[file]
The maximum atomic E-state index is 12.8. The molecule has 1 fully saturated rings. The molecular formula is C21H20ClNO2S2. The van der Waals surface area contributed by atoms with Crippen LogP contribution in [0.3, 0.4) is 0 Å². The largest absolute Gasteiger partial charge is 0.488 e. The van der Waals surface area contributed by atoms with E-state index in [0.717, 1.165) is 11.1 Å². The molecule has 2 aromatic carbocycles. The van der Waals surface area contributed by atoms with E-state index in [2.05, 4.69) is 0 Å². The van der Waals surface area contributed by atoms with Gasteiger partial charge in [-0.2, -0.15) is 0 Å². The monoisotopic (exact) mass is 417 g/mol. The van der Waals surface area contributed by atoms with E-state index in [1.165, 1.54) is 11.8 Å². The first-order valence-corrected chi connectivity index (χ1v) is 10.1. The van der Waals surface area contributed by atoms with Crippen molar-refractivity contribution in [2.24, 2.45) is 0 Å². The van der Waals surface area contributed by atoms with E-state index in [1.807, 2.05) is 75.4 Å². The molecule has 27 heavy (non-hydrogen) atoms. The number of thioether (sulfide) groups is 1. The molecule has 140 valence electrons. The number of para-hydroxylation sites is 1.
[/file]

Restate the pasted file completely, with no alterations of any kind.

The maximum atomic E-state index is 12.8. The molecule has 1 fully saturated rings. The molecular formula is C21H20ClNO2S2. The van der Waals surface area contributed by atoms with Crippen LogP contribution in [0.3, 0.4) is 0 Å². The largest absolute Gasteiger partial charge is 0.488 e. The van der Waals surface area contributed by atoms with E-state index in [0.717, 1.165) is 11.1 Å². The molecule has 2 aromatic carbocycles. The van der Waals surface area contributed by atoms with E-state index in [2.05, 4.69) is 0 Å². The van der Waals surface area contributed by atoms with Gasteiger partial charge in [-0.2, -0.15) is 0 Å². The monoisotopic (exact) mass is 417 g/mol. The van der Waals surface area contributed by atoms with E-state index in [1.165, 1.54) is 11.8 Å². The first-order valence-corrected chi connectivity index (χ1v) is 10.1. The van der Waals surface area contributed by atoms with Crippen molar-refractivity contribution in [2.24, 2.45) is 0 Å². The van der Waals surface area contributed by atoms with E-state index in [1.807, 2.05) is 75.4 Å². The molecule has 27 heavy (non-hydrogen) atoms. The number of thioether (sulfide) groups is 1. The molecule has 140 valence electrons. The number of para-hydroxylation sites is 1.